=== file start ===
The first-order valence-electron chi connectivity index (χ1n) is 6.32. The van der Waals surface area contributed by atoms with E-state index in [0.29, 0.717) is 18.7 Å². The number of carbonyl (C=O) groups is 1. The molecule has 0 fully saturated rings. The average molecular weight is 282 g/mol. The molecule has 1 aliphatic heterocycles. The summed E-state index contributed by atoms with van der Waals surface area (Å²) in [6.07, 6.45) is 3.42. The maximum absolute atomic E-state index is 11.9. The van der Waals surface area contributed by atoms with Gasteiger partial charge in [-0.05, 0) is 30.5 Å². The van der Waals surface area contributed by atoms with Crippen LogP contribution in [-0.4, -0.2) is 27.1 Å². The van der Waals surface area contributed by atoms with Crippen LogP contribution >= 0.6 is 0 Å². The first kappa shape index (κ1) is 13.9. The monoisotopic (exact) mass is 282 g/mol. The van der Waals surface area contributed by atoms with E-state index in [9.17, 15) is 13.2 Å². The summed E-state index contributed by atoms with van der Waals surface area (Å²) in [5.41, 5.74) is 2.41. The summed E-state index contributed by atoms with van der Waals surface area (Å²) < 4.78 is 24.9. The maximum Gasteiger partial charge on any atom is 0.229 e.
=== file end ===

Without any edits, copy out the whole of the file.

The first-order valence-electron chi connectivity index (χ1n) is 6.32. The van der Waals surface area contributed by atoms with E-state index in [0.29, 0.717) is 18.7 Å². The number of carbonyl (C=O) groups is 1. The molecule has 0 fully saturated rings. The average molecular weight is 282 g/mol. The molecule has 1 aliphatic heterocycles. The summed E-state index contributed by atoms with van der Waals surface area (Å²) in [6.07, 6.45) is 3.42. The maximum absolute atomic E-state index is 11.9. The van der Waals surface area contributed by atoms with Gasteiger partial charge in [-0.05, 0) is 30.5 Å². The van der Waals surface area contributed by atoms with Crippen LogP contribution in [-0.4, -0.2) is 27.1 Å². The van der Waals surface area contributed by atoms with Crippen LogP contribution >= 0.6 is 0 Å². The first kappa shape index (κ1) is 13.9. The monoisotopic (exact) mass is 282 g/mol. The van der Waals surface area contributed by atoms with E-state index in [9.17, 15) is 13.2 Å². The summed E-state index contributed by atoms with van der Waals surface area (Å²) in [5.41, 5.74) is 2.41. The summed E-state index contributed by atoms with van der Waals surface area (Å²) < 4.78 is 24.9. The maximum Gasteiger partial charge on any atom is 0.229 e.